Friday, August 26, 2011 at 5:20 AM

The hyping of Hurricane Irene

Posted by Anthony L. Hall

News outlets cover natural disasters purportedly as a public service. But there’s no denying that such coverage is a ratings boon for their bottom line – catering as it does to the perverse thrill of suspense that keeps us fixated on the hype of impending doom….

(Katrina’s coming, Katrina’s coming, The iPINIONS Journal, August 29, 2005)

Even worse, politicians now act as if every hurricane heading for the United States is the next Katrina, and they make all kinds of phony gestures to appear more concerned about potential hurricane victims than President George W. Bush did during Katrina.

Nothing is more contrived in this respect than the governor of New Jersey threatening to order mandatory evacuations from the shore just because Irene might strike a glancing blow; or the erstwhile sensible mayor of New York making the patently specious announcement that he might order the evacuation of lower Manhattan. Actually, to listen to some of these news reporters and politicians you’d think they were all reading from the Chicken-Little script of Al Gore’s An Inconvenient Truth.

Meanwhile, my family and friends down in the Turks and Caicos Islands and The Bahamas just weathered a direct hit – as they so often do. Irene cut a menacing path through most of these islands as a Category-3 hurricane – with sustained winds of over 120 mph.

And, incidentally, they clearly did not even have the option of fleeing inland the way Americans do. Which rather puts all of the talk about evacuations into perspective, no?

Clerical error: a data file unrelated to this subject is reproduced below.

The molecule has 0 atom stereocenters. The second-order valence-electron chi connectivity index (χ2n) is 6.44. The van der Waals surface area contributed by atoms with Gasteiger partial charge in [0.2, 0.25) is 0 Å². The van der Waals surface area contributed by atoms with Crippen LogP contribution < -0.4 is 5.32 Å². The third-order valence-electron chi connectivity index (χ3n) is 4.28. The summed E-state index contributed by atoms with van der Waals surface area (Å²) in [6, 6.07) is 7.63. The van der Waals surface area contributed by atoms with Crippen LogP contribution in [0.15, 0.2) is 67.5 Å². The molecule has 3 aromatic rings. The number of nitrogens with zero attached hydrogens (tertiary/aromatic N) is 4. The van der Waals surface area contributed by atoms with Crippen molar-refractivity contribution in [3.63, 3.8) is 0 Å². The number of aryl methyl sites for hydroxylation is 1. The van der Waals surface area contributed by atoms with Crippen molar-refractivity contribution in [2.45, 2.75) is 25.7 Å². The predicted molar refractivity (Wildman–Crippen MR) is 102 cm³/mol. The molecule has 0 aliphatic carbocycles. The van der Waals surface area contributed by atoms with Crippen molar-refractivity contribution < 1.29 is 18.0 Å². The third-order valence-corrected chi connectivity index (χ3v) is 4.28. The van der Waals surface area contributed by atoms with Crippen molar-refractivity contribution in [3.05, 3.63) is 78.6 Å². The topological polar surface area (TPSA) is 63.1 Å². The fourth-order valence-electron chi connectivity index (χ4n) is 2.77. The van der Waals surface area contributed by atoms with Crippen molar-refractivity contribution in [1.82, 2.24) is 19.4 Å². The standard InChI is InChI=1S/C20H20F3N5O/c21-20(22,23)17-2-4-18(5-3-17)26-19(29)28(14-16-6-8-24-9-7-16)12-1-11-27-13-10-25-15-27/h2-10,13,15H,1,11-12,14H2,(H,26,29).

Not surprisingly, virtually all of the poorly constructed homes on less developed islands were destroyed, electricity was lost in some places, and trees were uprooted all over like blades of grass. But, thank God, there have been no reports of any deaths directly related to Irene’s wrath.

Initial reports out of Eleuthera indicate the damage caused by Irene was significant, but not as bad as expected. [R]reports out of Harbour Island indicate there was no major damage except for trees and shrubs, beach erosion and destruction of beach huts.

(The Nassau Tribune, August 25, 2011)

This brings me to the Eastern Seaboard of the United States where she’s expected to tease residents – from the Carolinas to New England – over the next few days, decreasing in intensity from Category 2 (96 – 100 mph) to Category 1 (75-95 mph) as she moves up the East Coast.

No doubt there’ll be some flooding, and low-lying places like the NYC subway system are particularly vulnerable. But cities all over America experience major floods every year: remember the “1000-year flood in Tennessee” last year? This, in part, is why all of the talk about Irene being the storm of the century is bordering on Katrina envy. Not to mention that:

Americans are blessed with the technology, escape routes to inland shelters and other emergency management resources to gauge and withstand hurricanes with virtually no loss of life.

(Katrina’s coming, Katrina’s coming, The iPINIONS Journal, August 29, 2005)

In any event, apropos of perspective, there’s certainly no way Irene will do to the United States what this year’s tsunami did to Japan or what last year’s earthquake did to Haiti. Really, am I the only one who figures that if Irene at Cat 3 did not wash away the tiny islands of the Caribbean, then Irene at Cat 1 is hardly likely to wash away the big island of Manhattan?!

That said, I shall refrain from unleashing my pent-up indignation at the absurdity of reporters rushing out of their hurricane-proof, five-star hotel rooms to “brave” the elements just to report on what is so plain for all to see; i.e., that Irene is whipping things up a storm and pissing torrential rain.

Frankly, only when flying debris decapitates one of these misguided storm chasers will everybody exclaim ‘what the hell were they standing outside in the midst of a hurricane for anyway!’

Goodnight, Irene.

Related commentaries:
Hurricane Tomas
Hurricane Ike
Hurricane Ike

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